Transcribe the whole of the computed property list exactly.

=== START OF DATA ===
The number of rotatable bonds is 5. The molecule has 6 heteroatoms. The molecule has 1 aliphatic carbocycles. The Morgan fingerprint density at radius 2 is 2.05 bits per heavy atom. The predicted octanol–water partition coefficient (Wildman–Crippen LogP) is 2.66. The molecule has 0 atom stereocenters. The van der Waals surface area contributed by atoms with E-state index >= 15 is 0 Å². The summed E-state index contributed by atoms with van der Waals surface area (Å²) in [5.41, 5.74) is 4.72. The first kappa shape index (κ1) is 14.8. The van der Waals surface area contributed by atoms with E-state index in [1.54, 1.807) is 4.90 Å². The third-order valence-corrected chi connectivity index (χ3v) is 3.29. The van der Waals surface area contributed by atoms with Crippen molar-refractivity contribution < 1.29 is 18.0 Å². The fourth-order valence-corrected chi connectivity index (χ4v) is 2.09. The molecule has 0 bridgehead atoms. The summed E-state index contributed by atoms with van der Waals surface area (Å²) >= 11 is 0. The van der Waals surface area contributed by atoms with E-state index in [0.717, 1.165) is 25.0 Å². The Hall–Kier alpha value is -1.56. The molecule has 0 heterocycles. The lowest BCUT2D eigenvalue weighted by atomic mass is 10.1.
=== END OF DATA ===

The number of rotatable bonds is 5. The molecule has 6 heteroatoms. The molecule has 1 aliphatic carbocycles. The Morgan fingerprint density at radius 2 is 2.05 bits per heavy atom. The predicted octanol–water partition coefficient (Wildman–Crippen LogP) is 2.66. The molecule has 0 atom stereocenters. The van der Waals surface area contributed by atoms with E-state index >= 15 is 0 Å². The summed E-state index contributed by atoms with van der Waals surface area (Å²) in [5.41, 5.74) is 4.72. The first kappa shape index (κ1) is 14.8. The van der Waals surface area contributed by atoms with E-state index in [1.54, 1.807) is 4.90 Å². The third-order valence-corrected chi connectivity index (χ3v) is 3.29. The van der Waals surface area contributed by atoms with Crippen molar-refractivity contribution < 1.29 is 18.0 Å². The fourth-order valence-corrected chi connectivity index (χ4v) is 2.09. The molecule has 0 bridgehead atoms. The summed E-state index contributed by atoms with van der Waals surface area (Å²) >= 11 is 0. The van der Waals surface area contributed by atoms with E-state index in [0.717, 1.165) is 25.0 Å². The Hall–Kier alpha value is -1.56. The molecule has 0 heterocycles. The lowest BCUT2D eigenvalue weighted by atomic mass is 10.1.